Last November I argued that the Analogue Sea Review should include photographs among the pictures that are such a valuable complement to the thoughtful and thought provoking words it publishes (22nd November 2019). I sent Jonathan Simons, publisher of the Review, a copy and he has very kindly replied. He expresses his personal admiration for some photography, but says that: a publisher need not ‘strive to represent all that’s valuable or trendy within his or her community’; and ‘creative genius is the exclusive domain of the rare artist who manages to peel him or herself away from public opinion and political obligation.’ I’m happy to acknowledge his case without accepting it all.
His reply raises another interesting issue, however. He asks, ‘But why must Analog Sea be political?’ and argues that it is, ‘Unlike the politician, who has a mandate to serve and empower all of society equally.’ I think this is somewhat disingenuous.
My dictionary has several definitions of politics including: ‘the art or science concerned with guiding or influencing governmental policy’; and ‘the total complex of relations between members of a society’. Other definitions might include explicitly the power relations between individuals, such as the distribution of resources or status. Note that politics as practiced today is certainly not about serving and empowering ‘all of society equally’.
One of the attractions of Analog Sea to me is that it does not pretend to be neutral. It promotes a sensuous tactile world of pens and paper, smells and tastes; a world of direct physical interactions; and a world where it’s easy to escape the Siren calls of the Internet and its shiny enabling technology. It has an agenda and the editorial tone is gently polemical. Gentle though its polemic is, it clear in its intention to shape the agenda in two areas: how people choose to lead their lives; and the power of the Internet and the technology companies.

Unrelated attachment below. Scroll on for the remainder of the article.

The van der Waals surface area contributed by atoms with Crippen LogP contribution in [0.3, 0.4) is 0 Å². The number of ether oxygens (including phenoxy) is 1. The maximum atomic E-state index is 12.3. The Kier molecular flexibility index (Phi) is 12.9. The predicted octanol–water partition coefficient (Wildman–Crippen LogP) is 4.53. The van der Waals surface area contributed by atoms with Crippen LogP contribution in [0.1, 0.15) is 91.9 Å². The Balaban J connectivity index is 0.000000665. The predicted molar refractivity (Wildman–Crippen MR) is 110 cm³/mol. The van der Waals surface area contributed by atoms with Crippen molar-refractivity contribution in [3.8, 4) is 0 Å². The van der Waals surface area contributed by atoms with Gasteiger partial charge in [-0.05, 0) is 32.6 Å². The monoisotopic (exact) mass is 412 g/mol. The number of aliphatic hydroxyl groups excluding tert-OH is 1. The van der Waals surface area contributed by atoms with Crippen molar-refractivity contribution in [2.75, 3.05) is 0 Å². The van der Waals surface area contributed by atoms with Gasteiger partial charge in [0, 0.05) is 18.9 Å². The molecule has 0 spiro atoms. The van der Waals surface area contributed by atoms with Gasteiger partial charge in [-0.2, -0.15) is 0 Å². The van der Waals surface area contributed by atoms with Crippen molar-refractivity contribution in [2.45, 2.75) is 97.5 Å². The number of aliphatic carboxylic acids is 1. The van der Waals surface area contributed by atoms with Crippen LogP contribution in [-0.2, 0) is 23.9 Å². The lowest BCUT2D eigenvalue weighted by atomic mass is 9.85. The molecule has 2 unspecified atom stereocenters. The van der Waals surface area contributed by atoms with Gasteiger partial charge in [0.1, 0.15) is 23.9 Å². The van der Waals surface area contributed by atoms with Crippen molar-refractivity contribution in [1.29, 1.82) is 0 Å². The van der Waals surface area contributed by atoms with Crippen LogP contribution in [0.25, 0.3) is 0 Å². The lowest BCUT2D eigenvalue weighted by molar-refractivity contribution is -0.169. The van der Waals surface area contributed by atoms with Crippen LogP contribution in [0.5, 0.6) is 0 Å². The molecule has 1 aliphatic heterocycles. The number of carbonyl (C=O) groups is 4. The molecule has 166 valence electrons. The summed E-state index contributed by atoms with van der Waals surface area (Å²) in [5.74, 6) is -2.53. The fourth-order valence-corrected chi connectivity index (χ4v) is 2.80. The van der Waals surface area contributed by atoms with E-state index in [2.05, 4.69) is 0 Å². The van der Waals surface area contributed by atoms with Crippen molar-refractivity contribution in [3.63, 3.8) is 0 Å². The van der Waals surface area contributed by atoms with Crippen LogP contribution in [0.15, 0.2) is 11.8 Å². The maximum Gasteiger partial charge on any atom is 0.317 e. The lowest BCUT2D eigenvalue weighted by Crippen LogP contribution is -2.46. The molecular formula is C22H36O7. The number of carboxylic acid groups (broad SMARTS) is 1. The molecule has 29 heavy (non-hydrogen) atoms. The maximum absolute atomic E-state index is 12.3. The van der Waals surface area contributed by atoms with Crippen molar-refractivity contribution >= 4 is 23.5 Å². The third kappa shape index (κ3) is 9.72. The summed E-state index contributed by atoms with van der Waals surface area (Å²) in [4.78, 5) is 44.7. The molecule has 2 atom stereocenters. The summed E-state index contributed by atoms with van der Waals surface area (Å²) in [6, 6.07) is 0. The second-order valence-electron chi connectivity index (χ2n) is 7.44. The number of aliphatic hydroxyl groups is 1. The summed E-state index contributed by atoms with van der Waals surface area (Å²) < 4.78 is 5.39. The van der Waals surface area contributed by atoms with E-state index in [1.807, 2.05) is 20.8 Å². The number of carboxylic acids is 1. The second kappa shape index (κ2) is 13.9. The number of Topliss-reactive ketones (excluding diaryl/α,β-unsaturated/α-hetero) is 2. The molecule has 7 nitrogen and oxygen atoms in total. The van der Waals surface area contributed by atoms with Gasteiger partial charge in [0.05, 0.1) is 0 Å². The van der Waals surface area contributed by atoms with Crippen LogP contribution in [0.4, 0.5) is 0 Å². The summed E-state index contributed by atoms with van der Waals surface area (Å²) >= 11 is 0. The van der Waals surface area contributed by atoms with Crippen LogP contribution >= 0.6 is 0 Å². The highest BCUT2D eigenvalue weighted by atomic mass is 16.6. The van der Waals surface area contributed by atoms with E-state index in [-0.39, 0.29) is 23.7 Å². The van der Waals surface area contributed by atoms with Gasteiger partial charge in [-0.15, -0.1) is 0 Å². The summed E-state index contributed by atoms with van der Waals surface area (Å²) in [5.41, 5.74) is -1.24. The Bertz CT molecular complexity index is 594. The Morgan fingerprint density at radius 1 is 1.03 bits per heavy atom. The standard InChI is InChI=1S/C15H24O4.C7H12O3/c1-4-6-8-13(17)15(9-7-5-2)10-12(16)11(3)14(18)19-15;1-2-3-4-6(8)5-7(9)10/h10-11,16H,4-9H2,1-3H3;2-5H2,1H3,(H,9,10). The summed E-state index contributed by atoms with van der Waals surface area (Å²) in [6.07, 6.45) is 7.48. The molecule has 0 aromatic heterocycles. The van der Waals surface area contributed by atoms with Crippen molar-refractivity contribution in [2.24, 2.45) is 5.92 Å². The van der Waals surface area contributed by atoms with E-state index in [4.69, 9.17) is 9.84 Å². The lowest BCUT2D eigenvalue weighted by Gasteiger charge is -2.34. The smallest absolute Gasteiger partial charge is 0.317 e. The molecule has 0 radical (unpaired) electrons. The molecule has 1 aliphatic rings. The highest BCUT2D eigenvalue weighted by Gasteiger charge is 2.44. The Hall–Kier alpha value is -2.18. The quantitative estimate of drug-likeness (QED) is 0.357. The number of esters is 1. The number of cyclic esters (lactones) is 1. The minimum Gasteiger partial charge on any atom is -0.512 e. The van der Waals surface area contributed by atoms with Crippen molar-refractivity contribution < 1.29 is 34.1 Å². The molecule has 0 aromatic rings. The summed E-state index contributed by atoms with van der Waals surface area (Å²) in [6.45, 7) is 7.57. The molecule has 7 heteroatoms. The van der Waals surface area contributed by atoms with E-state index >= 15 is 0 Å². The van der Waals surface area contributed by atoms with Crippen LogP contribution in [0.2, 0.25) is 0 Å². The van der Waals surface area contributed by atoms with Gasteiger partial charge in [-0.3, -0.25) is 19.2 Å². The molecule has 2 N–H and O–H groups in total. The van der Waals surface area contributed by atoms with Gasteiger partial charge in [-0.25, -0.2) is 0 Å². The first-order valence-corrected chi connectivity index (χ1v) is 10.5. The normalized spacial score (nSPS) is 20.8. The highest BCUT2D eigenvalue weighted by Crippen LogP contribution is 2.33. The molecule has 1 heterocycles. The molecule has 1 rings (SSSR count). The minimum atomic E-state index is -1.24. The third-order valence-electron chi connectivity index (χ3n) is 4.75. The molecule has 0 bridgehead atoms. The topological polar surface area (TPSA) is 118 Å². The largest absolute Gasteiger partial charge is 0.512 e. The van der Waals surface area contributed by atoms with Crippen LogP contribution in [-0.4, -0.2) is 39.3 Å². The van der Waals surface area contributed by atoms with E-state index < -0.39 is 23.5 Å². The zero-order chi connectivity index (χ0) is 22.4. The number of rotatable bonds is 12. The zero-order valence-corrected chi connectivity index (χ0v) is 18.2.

The Analog Sea Bulletin for winter 2018-2019 argues for, ‘undistracted time for daydreaming, tea-sipping, and conversation.’ According to Analog See Review Number One, although, ‘we find ourselves in a historical moment of pervasive mediocrity’, we have the opportunity to ‘turn our gaze away from spectacle and back towards raw, unmediated life’ through ‘”the emerging field of offline culture”’. There we may have the ‘strength to dream’. The second edition of the Review reiterates these thoughts, lamenting, ‘There is no time for drifting or wandering, no time for staring up at the stars.’
Jonathan Simons’s timely lockdown essay, ‘Life Beyond the Machine – Leisure as Dissent’, says we are ‘back at that age-old question of how we spend our time.’ And he has answers. ‘Leisure begins only when we cease to be consumers. It comes to life only as we step away from the marketplace and the optimization which defines shopping.’ That’s a different agenda from that of Rishi Sunak, Chancellor of the Exchequer, who pleaded for people ‘Eat out to help out,’ as pubs reopened on 4th July after the corona virus lockdown, echoing George W Bush’s infamous statement after 9/11.
The language is much more loaded, pejorative, and hence overtly political when it comes to the technology.
The Analog Sea Bulletin claims ‘that the Internet is sweeping up more of the real world every day’ and operating through ‘insatiable … behemoths’ (behemoth: a huge or monstrous creature). According to the Analog Sea Review Two the new technologies are ‘making us passive’ after ‘the cable operators snaked their way into our homes’. The tech companies are not friendly service providers according to ‘Life beyond the Machine’, they are ‘digital overlords, triumphant and emboldened.’ This might be brushed of as a bit of mildly radial gesturing, were it not for the fact that there are mainstream political concerns about the power and abuse of the Internet and the lack of corporate accountability and responsibility on the part of the major players.
Analog Sea has a view about the kind of society in which we live and an antipathy towards free market capitalism. It is not party political and it may be political with only a small ‘p’, but political it certainly is. It may be happy to preach to the choir, but change will require political action.